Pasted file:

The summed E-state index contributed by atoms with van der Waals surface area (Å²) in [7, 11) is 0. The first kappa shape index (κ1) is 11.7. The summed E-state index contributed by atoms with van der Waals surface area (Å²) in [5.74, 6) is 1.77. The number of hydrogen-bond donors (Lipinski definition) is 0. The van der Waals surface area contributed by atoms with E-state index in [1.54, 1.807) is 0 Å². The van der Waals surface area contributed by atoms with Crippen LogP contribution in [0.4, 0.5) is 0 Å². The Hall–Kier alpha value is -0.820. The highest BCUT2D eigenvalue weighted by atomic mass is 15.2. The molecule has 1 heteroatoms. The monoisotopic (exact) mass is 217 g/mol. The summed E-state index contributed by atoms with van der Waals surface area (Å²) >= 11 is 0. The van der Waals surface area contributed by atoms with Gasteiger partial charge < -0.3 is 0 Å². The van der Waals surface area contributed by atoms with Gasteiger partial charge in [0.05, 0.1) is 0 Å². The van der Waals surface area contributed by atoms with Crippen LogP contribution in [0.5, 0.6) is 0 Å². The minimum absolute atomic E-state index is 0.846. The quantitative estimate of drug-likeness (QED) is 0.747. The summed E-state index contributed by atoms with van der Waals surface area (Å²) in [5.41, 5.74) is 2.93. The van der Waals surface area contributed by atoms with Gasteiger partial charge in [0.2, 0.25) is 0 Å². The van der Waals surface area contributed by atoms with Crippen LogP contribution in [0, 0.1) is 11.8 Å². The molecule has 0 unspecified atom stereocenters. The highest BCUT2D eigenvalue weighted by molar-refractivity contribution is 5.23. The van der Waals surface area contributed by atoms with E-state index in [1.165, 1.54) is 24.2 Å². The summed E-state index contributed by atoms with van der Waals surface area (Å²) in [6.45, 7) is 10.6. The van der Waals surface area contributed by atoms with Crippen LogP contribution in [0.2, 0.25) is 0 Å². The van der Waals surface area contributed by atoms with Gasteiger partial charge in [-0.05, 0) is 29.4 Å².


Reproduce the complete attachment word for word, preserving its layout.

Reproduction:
The summed E-state index contributed by atoms with van der Waals surface area (Å²) in [7, 11) is 0. The first kappa shape index (κ1) is 11.7. The summed E-state index contributed by atoms with van der Waals surface area (Å²) in [5.74, 6) is 1.77. The number of hydrogen-bond donors (Lipinski definition) is 0. The van der Waals surface area contributed by atoms with E-state index in [1.54, 1.807) is 0 Å². The van der Waals surface area contributed by atoms with Crippen LogP contribution in [0.4, 0.5) is 0 Å². The Hall–Kier alpha value is -0.820. The highest BCUT2D eigenvalue weighted by atomic mass is 15.2. The molecule has 1 heteroatoms. The monoisotopic (exact) mass is 217 g/mol. The summed E-state index contributed by atoms with van der Waals surface area (Å²) >= 11 is 0. The van der Waals surface area contributed by atoms with Gasteiger partial charge < -0.3 is 0 Å². The van der Waals surface area contributed by atoms with Gasteiger partial charge in [0.05, 0.1) is 0 Å². The van der Waals surface area contributed by atoms with Crippen LogP contribution in [0.5, 0.6) is 0 Å². The minimum absolute atomic E-state index is 0.846. The quantitative estimate of drug-likeness (QED) is 0.747. The summed E-state index contributed by atoms with van der Waals surface area (Å²) in [5.41, 5.74) is 2.93. The van der Waals surface area contributed by atoms with Gasteiger partial charge in [0.2, 0.25) is 0 Å². The van der Waals surface area contributed by atoms with Crippen LogP contribution in [0, 0.1) is 11.8 Å². The molecule has 0 unspecified atom stereocenters. The highest BCUT2D eigenvalue weighted by molar-refractivity contribution is 5.23. The van der Waals surface area contributed by atoms with E-state index in [1.165, 1.54) is 24.2 Å². The summed E-state index contributed by atoms with van der Waals surface area (Å²) in [6.45, 7) is 10.6. The van der Waals surface area contributed by atoms with Crippen LogP contribution in [0.2, 0.25) is 0 Å². The van der Waals surface area contributed by atoms with Gasteiger partial charge in [-0.05, 0) is 29.4 Å².